|Publication number||US7994849 B2|
|Application number||US 12/059,357|
|Publication date||Aug 9, 2011|
|Filing date||Mar 31, 2008|
|Priority date||Aug 4, 2005|
|Also published as||US7256643, US7489184, US20070030053, US20070159238, US20090243709|
|Publication number||059357, 12059357, US 7994849 B2, US 7994849B2, US-B2-7994849, US7994849 B2, US7994849B2|
|Original Assignee||Micron Technology, Inc.|
|Export Citation||BiBTeX, EndNote, RefMan|
|Patent Citations (31), Non-Patent Citations (2), Classifications (5), Legal Events (5)|
|External Links: USPTO, USPTO Assignment, Espacenet|
This application is related to U.S. patent application Ser. No. 11/711,563, filed Feb. 27, 2007, now U.S. Pat. No. 7,489,184, issued Feb. 10, 2009, for DEVICE AND METHOD FOR GENERATING A LOW-VOLTAGE REFERENCE, which is a continuation of U.S. patent application Ser. No. 11/196,978, filed Aug. 4, 2005, now U.S. Pat. No. 7,256,643, issued Aug. 14, 2007, for DEVICE AND METHOD FOR GENERATING A LOW-VOLTAGE REFERENCE.
Embodiments of the present invention relate to devices, systems, and methods for generating a reference signal. More particularly, embodiments of the present invention relate to generating a low-voltage reference signal for integrated circuits such as memory devices.
Dynamic random access memory (DRAM) devices provide a large system memory and are relatively inexpensive because, in pan, as compared to other memory technologies, a typical single DRAM cell consists only of two components: an access transistor and a capacitor. As is well known in the art, the storage capability of the DRAM cell is transitory in nature because the charge stored on the capacitor leaks. The charge can leak, for example, across the plates of the capacitor or out of the capacitor through the access transistor. As a result, DRAM cells must be refreshed many times per second to preserve the stored data. With the refresh process being repeated many times per second, an appreciable quantity of power is consumed. In portable systems, obtaining the longest life out of the smallest possible battery is a crucial concern, and, therefore, reducing the need to refresh memory cells and, hence, reducing power consumption is highly desirable.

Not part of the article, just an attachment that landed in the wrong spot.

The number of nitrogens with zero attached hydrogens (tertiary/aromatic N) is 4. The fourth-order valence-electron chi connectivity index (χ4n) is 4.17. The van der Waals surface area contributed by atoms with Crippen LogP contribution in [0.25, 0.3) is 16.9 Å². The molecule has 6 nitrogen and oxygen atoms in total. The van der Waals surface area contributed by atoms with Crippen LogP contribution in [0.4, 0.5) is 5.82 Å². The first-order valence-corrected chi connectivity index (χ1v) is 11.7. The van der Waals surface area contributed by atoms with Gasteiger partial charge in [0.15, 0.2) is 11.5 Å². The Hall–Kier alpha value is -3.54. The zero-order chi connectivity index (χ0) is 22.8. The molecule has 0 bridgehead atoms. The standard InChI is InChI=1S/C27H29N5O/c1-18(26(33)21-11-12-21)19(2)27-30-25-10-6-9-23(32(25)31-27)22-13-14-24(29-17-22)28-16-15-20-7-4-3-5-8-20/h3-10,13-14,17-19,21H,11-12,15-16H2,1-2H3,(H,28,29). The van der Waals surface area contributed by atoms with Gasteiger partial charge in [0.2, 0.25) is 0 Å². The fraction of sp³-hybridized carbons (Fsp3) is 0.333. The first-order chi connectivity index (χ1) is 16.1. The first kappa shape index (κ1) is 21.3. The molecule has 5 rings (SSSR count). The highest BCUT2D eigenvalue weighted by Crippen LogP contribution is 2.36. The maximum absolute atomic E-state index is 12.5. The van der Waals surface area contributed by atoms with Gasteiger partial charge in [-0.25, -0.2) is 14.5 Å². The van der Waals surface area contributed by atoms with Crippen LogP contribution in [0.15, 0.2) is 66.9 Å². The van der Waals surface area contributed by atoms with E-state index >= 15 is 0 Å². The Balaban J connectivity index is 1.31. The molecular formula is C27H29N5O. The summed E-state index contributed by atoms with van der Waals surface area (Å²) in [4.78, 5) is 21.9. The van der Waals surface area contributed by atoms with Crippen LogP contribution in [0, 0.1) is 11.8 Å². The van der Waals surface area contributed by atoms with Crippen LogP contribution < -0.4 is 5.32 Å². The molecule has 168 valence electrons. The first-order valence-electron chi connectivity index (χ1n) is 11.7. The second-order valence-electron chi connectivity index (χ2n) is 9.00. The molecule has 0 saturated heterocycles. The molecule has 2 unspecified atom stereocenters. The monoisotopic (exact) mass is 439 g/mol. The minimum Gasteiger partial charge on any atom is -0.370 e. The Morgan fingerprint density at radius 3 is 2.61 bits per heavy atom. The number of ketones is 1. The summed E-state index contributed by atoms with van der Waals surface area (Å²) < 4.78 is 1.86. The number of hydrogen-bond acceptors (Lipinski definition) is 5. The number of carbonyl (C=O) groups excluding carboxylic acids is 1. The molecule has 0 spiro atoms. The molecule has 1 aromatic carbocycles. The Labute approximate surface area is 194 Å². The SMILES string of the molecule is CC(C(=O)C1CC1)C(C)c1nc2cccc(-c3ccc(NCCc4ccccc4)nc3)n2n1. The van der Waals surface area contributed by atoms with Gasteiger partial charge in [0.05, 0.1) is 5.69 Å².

The refresh time of a memory cell is degraded by two major types of leakage current; junction leakage current caused by defects at the junction boundary of the transistor and channel leakage current caused by sub-threshold current flowing through the transistor. Leakage current can be reduced by increasing the magnitude of the gate-to-source voltage that is applied to turn OFF the access transistor and leaving the threshold voltage of the transistor the same. Thus, instead of applying zero volts on the word line to turn OFF an NMOS access transistor, a negative voltage of −0.3 volts may be applied to the word line, decreasing the transistor's current leakage for a given threshold voltage.
The application of a negative voltage to the word line must be precisely controlled or the channel of the pass gate which isolates the storage capacitor may be significantly stressed or even damaged. Therefore, a stable and accurate voltage reference has been conventionally employed for generating a negative voltage word line (VNWL) signal. Desirably, precision voltage references should be insensitive to manufacturing (process) and environmental variations, voltage variations, and temperature variations (PVT variations).